The beauty of wine is that it is all different. Each has its own color, flavor profile, body, nose, notes, tannin levels and finish. The experience of each is taken into consideration when a really fine crystal wine glass is crafted. The size, shape, lip–everything-about the glass is researched so that type of wine is experienced to its greatest potential. An excellent example of the concept of form following function in wine glasses is the difference between Bordeaux and Burgundy crystal wine glasses.
Bordeaux Wine Glasses
The glass consists of three parts: bowl, stem and base. There are three variables when creating a wine-specific glass: size, shape and rim diameter. Bordeaux-specific wine glasses typically have a large, tall bowl. A perfect example would be the impressive Riedel Sommeliers series Bordeaux wine glass for reds (there are many other fine crystal manufacturers that make wine-specific glasses, but for the purpose of this article I’m using one of my personal favorites). It is a simple, unadorned-yet-elegant glass engineered specifically for the heavier reds of the Bordeaux region of France (or their international counterparts), which produces not only the varietal, but also the many blends that include Merlot, Cabernet Sauvignon, Malbec, Carbernet Franc and Petite Verdot grapes.
The large bowl of the Bordeaux-specific glass provides ample surface area for the full-bodied reds to be swirled to aerate and open up the nose of the wine and evaporate alcohol, taking into account the interaction of the fruits, minerals, acids, tannins and alcohol of the wine. The tall height of the bowl allows for the optimal amount of oxygen to fill the glass and enable the person drinking it to experience a heightened sense of the aroma, or bouquet. The cut rim allows the wine to direct smoothly onto the center of the tongue, creating the perfect balance of fruit, tannin and acidity.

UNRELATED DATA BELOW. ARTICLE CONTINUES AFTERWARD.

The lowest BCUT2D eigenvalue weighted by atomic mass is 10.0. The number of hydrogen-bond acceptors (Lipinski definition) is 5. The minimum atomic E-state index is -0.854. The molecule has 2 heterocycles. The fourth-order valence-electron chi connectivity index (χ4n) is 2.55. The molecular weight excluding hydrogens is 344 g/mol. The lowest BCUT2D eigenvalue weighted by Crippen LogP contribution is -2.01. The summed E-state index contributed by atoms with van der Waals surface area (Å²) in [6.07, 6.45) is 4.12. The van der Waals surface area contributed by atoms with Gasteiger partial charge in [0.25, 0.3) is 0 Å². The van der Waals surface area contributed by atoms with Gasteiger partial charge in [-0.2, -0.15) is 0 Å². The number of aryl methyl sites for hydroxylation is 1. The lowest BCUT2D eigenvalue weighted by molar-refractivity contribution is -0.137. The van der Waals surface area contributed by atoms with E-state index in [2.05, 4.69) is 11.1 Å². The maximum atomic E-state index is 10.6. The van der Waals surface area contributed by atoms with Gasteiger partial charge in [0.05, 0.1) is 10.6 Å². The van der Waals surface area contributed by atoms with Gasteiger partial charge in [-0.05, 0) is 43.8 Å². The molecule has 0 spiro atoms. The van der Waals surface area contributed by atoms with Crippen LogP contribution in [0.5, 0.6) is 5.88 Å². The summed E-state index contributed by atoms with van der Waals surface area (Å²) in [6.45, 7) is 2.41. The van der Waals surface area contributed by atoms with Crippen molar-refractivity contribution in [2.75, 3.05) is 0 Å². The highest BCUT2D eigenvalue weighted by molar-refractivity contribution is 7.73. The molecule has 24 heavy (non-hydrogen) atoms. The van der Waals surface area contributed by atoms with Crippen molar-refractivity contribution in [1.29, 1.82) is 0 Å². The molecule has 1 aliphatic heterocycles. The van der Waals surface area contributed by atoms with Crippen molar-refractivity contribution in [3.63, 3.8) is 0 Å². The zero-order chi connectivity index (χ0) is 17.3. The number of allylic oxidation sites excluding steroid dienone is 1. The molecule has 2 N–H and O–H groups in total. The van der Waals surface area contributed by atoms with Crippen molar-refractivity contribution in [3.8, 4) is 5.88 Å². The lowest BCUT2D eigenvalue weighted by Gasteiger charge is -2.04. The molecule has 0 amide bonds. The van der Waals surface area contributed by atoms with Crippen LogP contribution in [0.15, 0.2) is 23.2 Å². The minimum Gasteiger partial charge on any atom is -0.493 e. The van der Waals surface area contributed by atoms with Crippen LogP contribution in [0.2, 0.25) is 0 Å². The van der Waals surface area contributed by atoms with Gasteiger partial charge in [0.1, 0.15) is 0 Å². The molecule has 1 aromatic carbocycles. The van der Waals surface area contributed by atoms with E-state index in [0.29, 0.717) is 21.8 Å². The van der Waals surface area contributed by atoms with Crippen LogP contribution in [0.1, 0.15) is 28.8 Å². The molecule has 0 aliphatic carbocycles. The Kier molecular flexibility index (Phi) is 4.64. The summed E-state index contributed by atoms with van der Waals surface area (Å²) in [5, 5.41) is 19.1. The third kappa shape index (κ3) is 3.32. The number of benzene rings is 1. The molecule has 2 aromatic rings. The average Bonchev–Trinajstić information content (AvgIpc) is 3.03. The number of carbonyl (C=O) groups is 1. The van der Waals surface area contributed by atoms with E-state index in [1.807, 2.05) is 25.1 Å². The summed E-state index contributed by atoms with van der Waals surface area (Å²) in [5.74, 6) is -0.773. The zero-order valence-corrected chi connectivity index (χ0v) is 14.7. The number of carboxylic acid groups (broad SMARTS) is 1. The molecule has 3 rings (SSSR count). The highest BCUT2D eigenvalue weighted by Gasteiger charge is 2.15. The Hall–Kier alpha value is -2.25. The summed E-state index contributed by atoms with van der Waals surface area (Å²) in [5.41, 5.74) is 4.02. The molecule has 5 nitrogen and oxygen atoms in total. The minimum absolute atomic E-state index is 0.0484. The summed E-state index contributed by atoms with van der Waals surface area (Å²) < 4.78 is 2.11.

Burgundy Wine Glasses
The Burgundy region of France produces its wine primarily using the Pinot Noir varietal. Actually, 90% of the wine produced in the region is made with Pinot Noir grapes, which are very fragrant and alluring. Again, using the example of the Riedel Sommeliers Burgundy glass, the notably wide, large bowl serves the purpose of aerating and opening up the nose of the wine, while also allowing alcohol to evaporate. This causes the aroma of the wine to rise to the nose of the taster, enhancing the experience of the complex aromatics. The cut rim of this red Burgundy wine glass flares out slightly, to allow the wine to flow to the tip of the tongue. Burgundy is generally higher in acid, and the placement of the tip of the tongue accentuates the sweetness of the wine.
Whether you are a fan of red wines such as the Bordeaux or Burgundy used in this example of wine-specific crystal wine glasses, or if you prefer white wine, you should experiment with wine glasses made for use with a certain wine variety. It is extremely interesting to discover how the same wine can taste completely different using different glasses. This is actually a really entertaining type of wine tasting you can do with your friends and neighbors–I personally enjoy doing it a great deal because it never ceases to amaze me how some very innovative crystal manufacturers have understood the concept of form following function and exhausted themselves, through trial and error, to perfect it.